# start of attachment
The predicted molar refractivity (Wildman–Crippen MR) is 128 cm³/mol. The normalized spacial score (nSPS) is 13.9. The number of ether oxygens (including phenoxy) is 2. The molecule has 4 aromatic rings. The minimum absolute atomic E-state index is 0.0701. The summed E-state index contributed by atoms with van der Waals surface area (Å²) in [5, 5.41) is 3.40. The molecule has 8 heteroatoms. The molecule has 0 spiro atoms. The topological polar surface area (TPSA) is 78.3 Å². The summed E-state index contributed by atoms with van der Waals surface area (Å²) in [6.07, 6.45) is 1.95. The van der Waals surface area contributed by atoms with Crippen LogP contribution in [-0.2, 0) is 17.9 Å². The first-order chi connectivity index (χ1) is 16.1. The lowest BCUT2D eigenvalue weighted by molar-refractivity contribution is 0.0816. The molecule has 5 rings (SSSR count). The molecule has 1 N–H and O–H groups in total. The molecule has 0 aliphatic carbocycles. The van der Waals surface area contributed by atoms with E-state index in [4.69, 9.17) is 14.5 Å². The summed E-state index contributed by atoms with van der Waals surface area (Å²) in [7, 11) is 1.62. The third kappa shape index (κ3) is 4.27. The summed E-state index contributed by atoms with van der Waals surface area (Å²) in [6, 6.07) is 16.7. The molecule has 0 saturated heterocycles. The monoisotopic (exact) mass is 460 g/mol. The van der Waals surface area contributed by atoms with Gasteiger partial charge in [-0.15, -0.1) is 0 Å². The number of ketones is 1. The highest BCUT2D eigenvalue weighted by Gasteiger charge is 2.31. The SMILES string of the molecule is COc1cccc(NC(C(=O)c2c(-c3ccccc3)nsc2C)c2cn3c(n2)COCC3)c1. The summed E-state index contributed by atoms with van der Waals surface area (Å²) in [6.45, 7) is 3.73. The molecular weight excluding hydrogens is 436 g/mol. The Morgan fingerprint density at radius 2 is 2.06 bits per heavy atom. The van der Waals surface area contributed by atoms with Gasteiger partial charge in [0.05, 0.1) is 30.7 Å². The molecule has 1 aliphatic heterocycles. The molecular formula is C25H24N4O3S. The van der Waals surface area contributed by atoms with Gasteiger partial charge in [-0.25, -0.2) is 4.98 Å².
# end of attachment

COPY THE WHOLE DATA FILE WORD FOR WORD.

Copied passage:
The predicted molar refractivity (Wildman–Crippen MR) is 128 cm³/mol. The normalized spacial score (nSPS) is 13.9. The number of ether oxygens (including phenoxy) is 2. The molecule has 4 aromatic rings. The minimum absolute atomic E-state index is 0.0701. The summed E-state index contributed by atoms with van der Waals surface area (Å²) in [5, 5.41) is 3.40. The molecule has 8 heteroatoms. The molecule has 0 spiro atoms. The topological polar surface area (TPSA) is 78.3 Å². The summed E-state index contributed by atoms with van der Waals surface area (Å²) in [6.07, 6.45) is 1.95. The van der Waals surface area contributed by atoms with Crippen LogP contribution in [-0.2, 0) is 17.9 Å². The first-order chi connectivity index (χ1) is 16.1. The lowest BCUT2D eigenvalue weighted by molar-refractivity contribution is 0.0816. The molecule has 5 rings (SSSR count). The molecule has 1 N–H and O–H groups in total. The molecule has 0 aliphatic carbocycles. The van der Waals surface area contributed by atoms with E-state index in [4.69, 9.17) is 14.5 Å². The summed E-state index contributed by atoms with van der Waals surface area (Å²) in [7, 11) is 1.62. The third kappa shape index (κ3) is 4.27. The summed E-state index contributed by atoms with van der Waals surface area (Å²) in [6, 6.07) is 16.7. The molecule has 0 saturated heterocycles. The monoisotopic (exact) mass is 460 g/mol. The van der Waals surface area contributed by atoms with Gasteiger partial charge in [-0.15, -0.1) is 0 Å². The number of ketones is 1. The highest BCUT2D eigenvalue weighted by Gasteiger charge is 2.31. The SMILES string of the molecule is COc1cccc(NC(C(=O)c2c(-c3ccccc3)nsc2C)c2cn3c(n2)COCC3)c1. The summed E-state index contributed by atoms with van der Waals surface area (Å²) in [6.45, 7) is 3.73. The molecular weight excluding hydrogens is 436 g/mol. The Morgan fingerprint density at radius 2 is 2.06 bits per heavy atom. The van der Waals surface area contributed by atoms with Gasteiger partial charge in [0.05, 0.1) is 30.7 Å². The molecule has 1 aliphatic heterocycles. The molecular formula is C25H24N4O3S. The van der Waals surface area contributed by atoms with Gasteiger partial charge in [-0.25, -0.2) is 4.98 Å².